Individual Education Plans (IEPs) or Group Education Plans (GEP) are prepared for all children accessing resource support at stage 2 and stage 3. What will be included in the plan will depend on the priority needs identified in the assessment reports and / or in planning meetings involving all personnel working with the child. When possible the child should also contribute to his / her own IEP. The plan must be seen as a working document that is regularly reviewed, changed and amended as needs dictate. The current template is included in the Appendices. Each plan is monitored through teacher observation, planning and progress records all of which are kept on file by the resource teacher responsible for drawing up the plan.
At Stage two and three, the resource teacher should take responsibility for organizing, chairing the meeting, preparing the agenda and setting a time limit for the meeting. Planning meetings should be held involving all team members – for example, the resource teacher, the class teacher, the parents and where appropriate, other personnel such as outside professionals and SNAs. The team meeting should agree on the priority needs to be addressed, identify long term learning goals and decide on the implementation process of the plan. The plan should also outline the necessary resources and back-up services required for implementation. The principal should be kept informed by the SEN teacher of the timetabling of these meetings and of the personnel attending. See NCSE Guidelines on the Individual Education Plan Process (May 2006) and in particular 2.3 Convening and Conducting IEP Planning Meetings.
Plans are drawn up in October and February, with reviews built in to each of those formal meetings. An end of year review takes place in June and a draft plan for the new school year drawn up for the incoming team to develop. On an informal level, regular evaluation and review are carried out through regular staff and parent contact. However, it may also be necessary to reconvene the team to carry out a more formal review of progress and to re-assess priority needs, particularly in the light of support services that may be available. It is envisaged that the child’s individual plan would cater for priority needs and that the child would access the broad curriculum through their participation in normal classroom activities with their peers. Sample planning templates are included in the curriculum guidelines prepared by the NCCA and in the Learning Support Guidelines (DES 2000). See Appendix x for the current template used here in RMDS.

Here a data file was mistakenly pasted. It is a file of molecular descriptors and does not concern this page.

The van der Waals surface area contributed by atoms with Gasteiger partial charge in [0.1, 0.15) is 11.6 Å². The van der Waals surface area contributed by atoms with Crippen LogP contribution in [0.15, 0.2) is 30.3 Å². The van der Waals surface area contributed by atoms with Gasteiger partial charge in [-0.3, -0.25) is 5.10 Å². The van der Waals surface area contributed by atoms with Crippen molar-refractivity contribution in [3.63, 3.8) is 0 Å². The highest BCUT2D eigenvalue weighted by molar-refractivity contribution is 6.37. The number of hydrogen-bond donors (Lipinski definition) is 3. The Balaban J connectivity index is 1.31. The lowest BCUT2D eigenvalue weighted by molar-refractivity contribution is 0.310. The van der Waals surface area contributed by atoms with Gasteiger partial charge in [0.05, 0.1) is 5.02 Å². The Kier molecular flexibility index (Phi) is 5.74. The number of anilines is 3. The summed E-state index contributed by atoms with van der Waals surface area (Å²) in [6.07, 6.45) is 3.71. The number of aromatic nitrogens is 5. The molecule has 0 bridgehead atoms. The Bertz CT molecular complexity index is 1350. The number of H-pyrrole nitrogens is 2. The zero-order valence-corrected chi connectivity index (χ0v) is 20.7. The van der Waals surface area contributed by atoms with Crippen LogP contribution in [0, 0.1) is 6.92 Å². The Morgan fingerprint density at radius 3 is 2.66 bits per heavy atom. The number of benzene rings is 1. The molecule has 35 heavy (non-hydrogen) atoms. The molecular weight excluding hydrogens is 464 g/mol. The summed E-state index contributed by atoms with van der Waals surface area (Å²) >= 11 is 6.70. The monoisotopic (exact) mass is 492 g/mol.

8.3 Record keeping
Planning and record keeping of the children’s progress in the areas that have been prioritized in the education plans / programmes are drawn up and held by the resource teacher. These records are an important source of information for reporting to parents regarding their child’s progress. The resource teacher maintains the following records in individual files:

  • IEP/group education plan
  • Short term planning and programme record
  • Other records, for example pupil work samples, tape recordings, written records, reading records, assessment records

These files are stored in the relevant resource room. Access is available to the class teacher, resource teacher and the principal. Parents and other professionals working with the child may also access the file. See school policy on record keeping. The class teacher maintains the normal class records on pupils with SEN, similar to those maintained for all pupils.

8.4 Communication
At RMDS, we encourage and welcome open communication between principal, teachers, parents, visiting teachers and outside professionals who engage with our children. See policy on communication with parents. In addition to the regular communication with all parents, there are additional arrangements in place for communication with parents of children with SEN, as follows:

  • Formal meetings take place in October, November, February and June with parents of children receiving additional support
  • Parents are encouraged to make regular contact with the class teacher and the resource teacher. Resource teachers are available on the corridors each morning to meet informally with parents. Class teachers are also available for short informal meetings between 8.30am and 8.45am each morning
  • The school’s approach to managing SEN is outlined at the general class meetings each year. Formal parent/teacher meetings may be convened at the request of the parent or teachers at any time

8.5 Timetabling